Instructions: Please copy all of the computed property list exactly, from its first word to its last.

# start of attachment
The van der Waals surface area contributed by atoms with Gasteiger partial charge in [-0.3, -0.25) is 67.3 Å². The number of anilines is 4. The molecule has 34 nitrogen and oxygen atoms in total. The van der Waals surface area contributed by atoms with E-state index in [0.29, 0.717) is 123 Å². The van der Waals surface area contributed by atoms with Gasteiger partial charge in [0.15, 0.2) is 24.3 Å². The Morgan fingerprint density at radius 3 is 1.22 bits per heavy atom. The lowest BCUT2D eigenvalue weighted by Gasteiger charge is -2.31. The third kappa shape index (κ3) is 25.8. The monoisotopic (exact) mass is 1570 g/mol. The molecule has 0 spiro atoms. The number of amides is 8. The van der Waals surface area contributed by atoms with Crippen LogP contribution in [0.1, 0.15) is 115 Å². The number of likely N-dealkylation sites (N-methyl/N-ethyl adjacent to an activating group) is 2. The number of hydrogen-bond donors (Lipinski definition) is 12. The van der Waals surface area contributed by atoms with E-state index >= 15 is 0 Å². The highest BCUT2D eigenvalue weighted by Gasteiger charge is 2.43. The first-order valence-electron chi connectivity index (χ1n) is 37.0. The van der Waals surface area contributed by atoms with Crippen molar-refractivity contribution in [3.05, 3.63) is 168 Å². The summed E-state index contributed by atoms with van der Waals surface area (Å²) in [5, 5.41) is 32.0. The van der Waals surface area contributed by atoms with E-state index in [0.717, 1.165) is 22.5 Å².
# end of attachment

The van der Waals surface area contributed by atoms with Gasteiger partial charge in [-0.3, -0.25) is 67.3 Å². The number of anilines is 4. The molecule has 34 nitrogen and oxygen atoms in total. The van der Waals surface area contributed by atoms with E-state index in [0.29, 0.717) is 123 Å². The van der Waals surface area contributed by atoms with Gasteiger partial charge in [0.15, 0.2) is 24.3 Å². The Morgan fingerprint density at radius 3 is 1.22 bits per heavy atom. The lowest BCUT2D eigenvalue weighted by Gasteiger charge is -2.31. The third kappa shape index (κ3) is 25.8. The monoisotopic (exact) mass is 1570 g/mol. The molecule has 0 spiro atoms. The number of amides is 8. The van der Waals surface area contributed by atoms with Crippen LogP contribution in [0.1, 0.15) is 115 Å². The number of likely N-dealkylation sites (N-methyl/N-ethyl adjacent to an activating group) is 2. The number of hydrogen-bond donors (Lipinski definition) is 12. The van der Waals surface area contributed by atoms with E-state index >= 15 is 0 Å². The highest BCUT2D eigenvalue weighted by Gasteiger charge is 2.43. The first-order valence-electron chi connectivity index (χ1n) is 37.0. The van der Waals surface area contributed by atoms with Crippen molar-refractivity contribution in [3.05, 3.63) is 168 Å². The summed E-state index contributed by atoms with van der Waals surface area (Å²) in [5, 5.41) is 32.0. The van der Waals surface area contributed by atoms with E-state index in [0.717, 1.165) is 22.5 Å².